A Fresh Take on “Brave New World”

Brave New World
Dancers move in unison to portray the uniformity regulated by the government in Aldous Huxley’s “Brave New World.”
With a series of 12 interconnected dances, the Harvard-Radcliffe Modern Dance Company channeled Aldous Huxley’s “Brave New World” to demonstrate the oppression that results from a lack of individualism and creativity. The show performed in the Loeb Ex from April 6 to April 8. Although Huxley wrote “Brave New World” in 1931, Harvard-Radcliffe Modern Dance Company’s adaptation expressed the relevance of its themes today through costume, set design, and emotionally expressive dancing.

The dancers’ near-identical outfits reflected the novel’s exploration of the suppression of individual identity. With each dancer moving in synchrony with all the others, the dances evoked an eerily extreme collectivism.

The show also followed the book’s timeline. In the beginning, the dancers showed no signs of rejecting or questioning of the status quo. They seemed perfectly content acting and behaving the same, wandering around the stage with deliberate and robotic arm gestures. However, in the dance titled “FOOLS,” the dancers began to run in place with exaggeratedly long strides and their arms pumping, signaling a desire for change from the monotony. Moreover, in several of the dances from there on, the dancers reached through the torn fabric projection screens as if they were looking for something more. Finally, in the last dance, an individual broke away from the group as the others watched. Ultimately, the dancers executed this dance very well, effectively showing that thrashing against the state without real purpose will not be successful.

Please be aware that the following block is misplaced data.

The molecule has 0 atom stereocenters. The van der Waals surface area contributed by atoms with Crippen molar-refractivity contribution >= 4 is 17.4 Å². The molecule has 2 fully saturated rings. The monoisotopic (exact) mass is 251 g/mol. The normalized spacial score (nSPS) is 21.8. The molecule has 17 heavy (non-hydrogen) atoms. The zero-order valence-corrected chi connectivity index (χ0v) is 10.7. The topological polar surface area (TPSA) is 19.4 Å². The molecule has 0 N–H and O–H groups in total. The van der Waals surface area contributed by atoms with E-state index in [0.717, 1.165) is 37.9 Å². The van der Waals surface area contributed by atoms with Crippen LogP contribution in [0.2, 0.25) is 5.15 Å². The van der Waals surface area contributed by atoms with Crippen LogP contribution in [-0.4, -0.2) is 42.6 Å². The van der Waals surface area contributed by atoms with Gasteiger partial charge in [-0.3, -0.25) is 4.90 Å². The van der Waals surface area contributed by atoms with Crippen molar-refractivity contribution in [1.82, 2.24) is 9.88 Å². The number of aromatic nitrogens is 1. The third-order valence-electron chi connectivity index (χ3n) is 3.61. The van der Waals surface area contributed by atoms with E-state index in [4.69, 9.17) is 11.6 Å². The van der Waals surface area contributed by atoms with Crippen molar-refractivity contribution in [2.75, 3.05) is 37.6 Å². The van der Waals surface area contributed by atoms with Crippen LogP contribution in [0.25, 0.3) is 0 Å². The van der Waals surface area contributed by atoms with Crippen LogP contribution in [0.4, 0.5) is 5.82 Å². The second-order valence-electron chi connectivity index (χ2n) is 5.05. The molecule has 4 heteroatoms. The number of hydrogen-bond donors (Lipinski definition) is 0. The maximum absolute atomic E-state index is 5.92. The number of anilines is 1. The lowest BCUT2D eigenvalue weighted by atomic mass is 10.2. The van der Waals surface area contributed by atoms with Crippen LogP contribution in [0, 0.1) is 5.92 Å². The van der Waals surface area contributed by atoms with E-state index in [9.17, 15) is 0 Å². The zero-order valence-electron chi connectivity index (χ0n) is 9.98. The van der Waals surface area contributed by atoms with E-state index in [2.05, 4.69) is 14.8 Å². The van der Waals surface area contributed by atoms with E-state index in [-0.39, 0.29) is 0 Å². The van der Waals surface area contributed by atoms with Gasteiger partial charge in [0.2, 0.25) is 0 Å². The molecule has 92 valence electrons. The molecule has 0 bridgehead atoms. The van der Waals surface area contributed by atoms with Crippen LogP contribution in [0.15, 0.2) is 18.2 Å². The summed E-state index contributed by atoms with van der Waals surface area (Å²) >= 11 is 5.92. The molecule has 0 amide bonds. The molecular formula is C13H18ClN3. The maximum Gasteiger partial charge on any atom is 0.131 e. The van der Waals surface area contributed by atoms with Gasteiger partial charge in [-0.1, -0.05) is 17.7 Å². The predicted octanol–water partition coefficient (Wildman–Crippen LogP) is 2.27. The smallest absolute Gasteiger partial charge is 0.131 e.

Brave New World
Student dancer performs against projected images of international riots and rallies.
The show further relates the novel to the present through its political messages, clearly demonstrated in two dances. “America Divided” opens with an empty stage and a recording of Trump’s infamous speech about illegal immigration as pictures of the subsequent riots and rallies were projected onto the torn fabric screen. The haunting, voice-only music compounds the drama displayed at the dance’s opening. Particularly moving was the ending, as the dancers retreated from the stage to Justice’s song “D.A.N.C.E.”

A piece titled “who i am” was a poignant depiction of the alienation experienced by the central characters in “Brave New World.” The dancers emerged with strips of duct tape covering their mouths and their shirts. Each had a demeaning label written on the tape, ranging from “stupid” to “fake.” As the dance progressed, the dancers removed the tape from their mouths and their shirts, literally shedding the inflammatory comments. Underneath their shirts, they all had “me” written on their stomachs, as the music chanted “I feel lovely just the way that I am” from Sara Haze’s “Lovely.” Rejection of an unsatisfying status quo is a central message in Huxley’s book and beautifully represented in this dance. Overall, the choreography that went into this dance maximized the emotional response brought about by the choice in costume. The shedding of the negative labels moved the plot along so that the characters finally showed signs of rebellion against the state.

Overall, the Harvard-Radcliffe Modern Dance Company produced a nuanced exploration of themes of emptiness, loneliness, and repressive collectivism that both reflect on Huxley’s novel and connected it to the present day.

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